When should you write up a will? Understandably, nobody wants to think about their own death, let alone plan for it. But uncomfortable as the exercise may be, clarifying what will happen to your belongings can be rewarding, leaving you confident that your assets will go to the right people and places. And, if you still need a push, certain life events provide good reason to write a will. Here are seven such occasions:
1. Turning 18.
As a matter of law, in most states in the U.S., this is your first chance to write a legally valid will. By all means, go for it.
2. When you have accumulated some money or other assets.
What constitutes "some money" is going to be different for everyone. Is $500 in savings enough for you to want to direct what happens to it? What about $5,000? Or if you own a car? The larger point is that if you die without a basic will, you'll be what's termed "intestate." As a result, your estate will be settled in accordance with your state's laws about who inherits what — typically spouses, registered domestic partners, and blood relatives. How those assets will be divided among heirs also varies from state to state, so without specific instructions from you, they could wind up distributed very differently than you envisioned.
3. When you get married (or divorced or remarried).
Changes in your most significant relationships are key reasons to write (or rewrite) a will. Do you want your spouse to be among your beneficiaries? Does that change now that he or she is an ex, or perhaps you want to keep them in but switch what's bequeathed to them?
In some states, if you had a will prior to marriage, it may become invalid upon your union — yet another reason to pen an update. For example, in Florida, if your preexisting will doesn't provide for your spouse — or directly state your intention not to provide for him or her — then your spouse would receive the same share of your estate as if you had died without a will; however, circumstances may change yet again if provision for your spouse was made or waived in a separate marital agreement.
4. When you have children (and again when they become adults).
While an intestate situation would likely result in your children receiving some portion of your estate, a will can guarantee they are provided for in the precise way that you intend. Critically, a will is also a place to name a guardian for your child in case both parents die. (Although you don't have to get the would-be guardian's permission, it's a good idea, lest he or she turn down the job when the time comes.) All of your wishes for your children are likely to change when they become adults, so update your will accordingly; you may even want to name one of them as your executor.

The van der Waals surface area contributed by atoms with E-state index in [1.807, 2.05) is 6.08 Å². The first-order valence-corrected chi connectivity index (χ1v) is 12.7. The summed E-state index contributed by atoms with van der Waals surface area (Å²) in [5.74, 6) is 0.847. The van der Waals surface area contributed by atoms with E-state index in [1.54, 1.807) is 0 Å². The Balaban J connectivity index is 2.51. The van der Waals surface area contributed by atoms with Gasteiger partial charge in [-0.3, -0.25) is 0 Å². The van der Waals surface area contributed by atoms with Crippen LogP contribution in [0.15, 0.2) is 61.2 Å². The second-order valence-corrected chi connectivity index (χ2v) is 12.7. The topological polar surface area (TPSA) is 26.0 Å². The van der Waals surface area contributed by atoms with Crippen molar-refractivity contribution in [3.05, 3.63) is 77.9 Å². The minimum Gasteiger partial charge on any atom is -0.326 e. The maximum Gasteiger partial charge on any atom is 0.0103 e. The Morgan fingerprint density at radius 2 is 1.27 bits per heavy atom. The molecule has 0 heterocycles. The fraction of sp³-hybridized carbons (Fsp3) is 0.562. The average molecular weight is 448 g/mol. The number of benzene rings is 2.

5. After you start a business.
Think about your succession plan, whether you intend for family members to take over the business or envision someone doing that job. If you're leaving it to one or more people, be careful to also think about what share of the business will go to each.
6. Buying a home.
This is going to significantly change the worth of your estate — and could affect who you choose to name as your beneficiaries as well as how much you leave them. (In fact, any big asset purchase is a reason to start or revisit your will.) Sometimes home buying coincides with a move. If it does, be sure to consult the laws regarding wills for your new state; you may have to adjust more than you realize.
7. It's been a while.
Many factors can change how you choose to distribute your estate — shifts in personal priorities, family relationships, and even the law itself. Health problems can have a ripple effect; for example, if a spouse begins struggling with Alzheimer's, you'll want to think through how they'll be cared for. Experts recommend that you review or update your estate planning documents every four or five years.